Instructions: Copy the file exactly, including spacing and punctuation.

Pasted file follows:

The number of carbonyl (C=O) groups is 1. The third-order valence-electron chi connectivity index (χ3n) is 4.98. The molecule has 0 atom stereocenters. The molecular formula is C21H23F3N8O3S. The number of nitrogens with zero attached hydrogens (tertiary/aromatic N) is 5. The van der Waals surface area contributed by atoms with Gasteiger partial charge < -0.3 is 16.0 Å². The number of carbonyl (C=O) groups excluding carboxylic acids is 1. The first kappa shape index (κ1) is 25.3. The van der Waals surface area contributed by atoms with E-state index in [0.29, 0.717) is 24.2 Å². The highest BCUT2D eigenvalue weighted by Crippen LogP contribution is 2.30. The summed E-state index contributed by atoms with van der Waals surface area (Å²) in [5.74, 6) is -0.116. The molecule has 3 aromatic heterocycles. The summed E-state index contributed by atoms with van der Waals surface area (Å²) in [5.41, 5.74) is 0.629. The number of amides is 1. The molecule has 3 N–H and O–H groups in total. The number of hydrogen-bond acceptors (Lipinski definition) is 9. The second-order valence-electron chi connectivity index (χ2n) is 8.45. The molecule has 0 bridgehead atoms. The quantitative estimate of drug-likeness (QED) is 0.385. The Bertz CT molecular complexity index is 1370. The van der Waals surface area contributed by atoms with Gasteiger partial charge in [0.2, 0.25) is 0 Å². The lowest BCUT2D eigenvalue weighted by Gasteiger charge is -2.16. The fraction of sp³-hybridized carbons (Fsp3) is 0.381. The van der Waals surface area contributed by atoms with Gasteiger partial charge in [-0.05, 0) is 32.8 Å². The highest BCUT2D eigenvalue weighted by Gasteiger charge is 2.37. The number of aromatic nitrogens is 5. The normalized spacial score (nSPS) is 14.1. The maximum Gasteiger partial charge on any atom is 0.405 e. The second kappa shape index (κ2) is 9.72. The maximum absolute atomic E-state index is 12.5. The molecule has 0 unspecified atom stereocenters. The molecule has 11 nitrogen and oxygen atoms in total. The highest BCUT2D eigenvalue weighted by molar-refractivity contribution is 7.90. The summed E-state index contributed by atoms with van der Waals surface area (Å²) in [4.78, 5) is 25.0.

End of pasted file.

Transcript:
The number of carbonyl (C=O) groups is 1. The third-order valence-electron chi connectivity index (χ3n) is 4.98. The molecule has 0 atom stereocenters. The molecular formula is C21H23F3N8O3S. The number of nitrogens with zero attached hydrogens (tertiary/aromatic N) is 5. The van der Waals surface area contributed by atoms with Gasteiger partial charge < -0.3 is 16.0 Å². The number of carbonyl (C=O) groups excluding carboxylic acids is 1. The first kappa shape index (κ1) is 25.3. The van der Waals surface area contributed by atoms with E-state index in [0.29, 0.717) is 24.2 Å². The highest BCUT2D eigenvalue weighted by Crippen LogP contribution is 2.30. The summed E-state index contributed by atoms with van der Waals surface area (Å²) in [5.74, 6) is -0.116. The molecule has 3 aromatic heterocycles. The summed E-state index contributed by atoms with van der Waals surface area (Å²) in [5.41, 5.74) is 0.629. The number of amides is 1. The molecule has 3 N–H and O–H groups in total. The number of hydrogen-bond acceptors (Lipinski definition) is 9. The second-order valence-electron chi connectivity index (χ2n) is 8.45. The molecule has 0 bridgehead atoms. The quantitative estimate of drug-likeness (QED) is 0.385. The Bertz CT molecular complexity index is 1370. The van der Waals surface area contributed by atoms with Gasteiger partial charge in [0.2, 0.25) is 0 Å². The lowest BCUT2D eigenvalue weighted by Gasteiger charge is -2.16. The fraction of sp³-hybridized carbons (Fsp3) is 0.381. The van der Waals surface area contributed by atoms with Gasteiger partial charge in [-0.05, 0) is 32.8 Å². The highest BCUT2D eigenvalue weighted by Gasteiger charge is 2.37. The number of aromatic nitrogens is 5. The normalized spacial score (nSPS) is 14.1. The maximum Gasteiger partial charge on any atom is 0.405 e. The second kappa shape index (κ2) is 9.72. The maximum absolute atomic E-state index is 12.5. The molecule has 0 unspecified atom stereocenters. The molecule has 11 nitrogen and oxygen atoms in total. The highest BCUT2D eigenvalue weighted by molar-refractivity contribution is 7.90. The summed E-state index contributed by atoms with van der Waals surface area (Å²) in [4.78, 5) is 25.0.